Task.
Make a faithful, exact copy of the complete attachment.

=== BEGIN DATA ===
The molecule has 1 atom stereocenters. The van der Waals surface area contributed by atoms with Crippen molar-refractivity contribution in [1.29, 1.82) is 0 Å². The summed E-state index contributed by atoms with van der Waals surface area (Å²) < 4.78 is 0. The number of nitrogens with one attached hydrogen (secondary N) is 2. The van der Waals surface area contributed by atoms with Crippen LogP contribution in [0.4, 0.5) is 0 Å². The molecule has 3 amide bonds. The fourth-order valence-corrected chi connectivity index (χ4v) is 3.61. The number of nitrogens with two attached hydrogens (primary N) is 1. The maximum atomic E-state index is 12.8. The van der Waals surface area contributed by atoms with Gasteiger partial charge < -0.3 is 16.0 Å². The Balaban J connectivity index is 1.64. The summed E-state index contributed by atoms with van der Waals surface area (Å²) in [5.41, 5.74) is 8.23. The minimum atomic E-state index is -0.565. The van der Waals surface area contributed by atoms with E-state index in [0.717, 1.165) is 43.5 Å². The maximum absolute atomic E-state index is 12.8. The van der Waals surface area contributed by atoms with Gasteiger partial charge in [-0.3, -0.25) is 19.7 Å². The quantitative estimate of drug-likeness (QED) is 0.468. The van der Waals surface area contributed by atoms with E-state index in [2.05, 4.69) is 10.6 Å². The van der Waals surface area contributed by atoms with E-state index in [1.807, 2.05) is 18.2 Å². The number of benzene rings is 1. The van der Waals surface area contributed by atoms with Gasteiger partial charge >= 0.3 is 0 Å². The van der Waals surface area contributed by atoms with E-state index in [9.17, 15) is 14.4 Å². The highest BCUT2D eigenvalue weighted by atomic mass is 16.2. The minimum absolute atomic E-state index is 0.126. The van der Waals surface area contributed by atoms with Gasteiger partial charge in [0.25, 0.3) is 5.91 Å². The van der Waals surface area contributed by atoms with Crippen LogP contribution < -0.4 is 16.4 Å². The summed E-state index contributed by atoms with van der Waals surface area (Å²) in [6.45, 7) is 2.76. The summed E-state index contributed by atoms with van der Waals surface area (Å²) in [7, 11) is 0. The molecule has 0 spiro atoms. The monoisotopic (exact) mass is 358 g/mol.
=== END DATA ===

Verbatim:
The molecule has 1 atom stereocenters. The van der Waals surface area contributed by atoms with Crippen molar-refractivity contribution in [1.29, 1.82) is 0 Å². The summed E-state index contributed by atoms with van der Waals surface area (Å²) < 4.78 is 0. The number of nitrogens with one attached hydrogen (secondary N) is 2. The van der Waals surface area contributed by atoms with Crippen LogP contribution in [0.4, 0.5) is 0 Å². The molecule has 3 amide bonds. The fourth-order valence-corrected chi connectivity index (χ4v) is 3.61. The number of nitrogens with two attached hydrogens (primary N) is 1. The maximum atomic E-state index is 12.8. The van der Waals surface area contributed by atoms with Gasteiger partial charge < -0.3 is 16.0 Å². The Balaban J connectivity index is 1.64. The summed E-state index contributed by atoms with van der Waals surface area (Å²) in [5.41, 5.74) is 8.23. The minimum atomic E-state index is -0.565. The van der Waals surface area contributed by atoms with E-state index in [0.717, 1.165) is 43.5 Å². The maximum absolute atomic E-state index is 12.8. The van der Waals surface area contributed by atoms with Gasteiger partial charge in [-0.3, -0.25) is 19.7 Å². The quantitative estimate of drug-likeness (QED) is 0.468. The van der Waals surface area contributed by atoms with E-state index in [2.05, 4.69) is 10.6 Å². The van der Waals surface area contributed by atoms with E-state index in [1.807, 2.05) is 18.2 Å². The number of benzene rings is 1. The van der Waals surface area contributed by atoms with Gasteiger partial charge >= 0.3 is 0 Å². The van der Waals surface area contributed by atoms with E-state index in [9.17, 15) is 14.4 Å². The highest BCUT2D eigenvalue weighted by atomic mass is 16.2. The minimum absolute atomic E-state index is 0.126. The van der Waals surface area contributed by atoms with Gasteiger partial charge in [0.25, 0.3) is 5.91 Å². The van der Waals surface area contributed by atoms with Crippen LogP contribution < -0.4 is 16.4 Å². The summed E-state index contributed by atoms with van der Waals surface area (Å²) in [6.45, 7) is 2.76. The summed E-state index contributed by atoms with van der Waals surface area (Å²) in [7, 11) is 0. The molecule has 0 spiro atoms. The monoisotopic (exact) mass is 358 g/mol.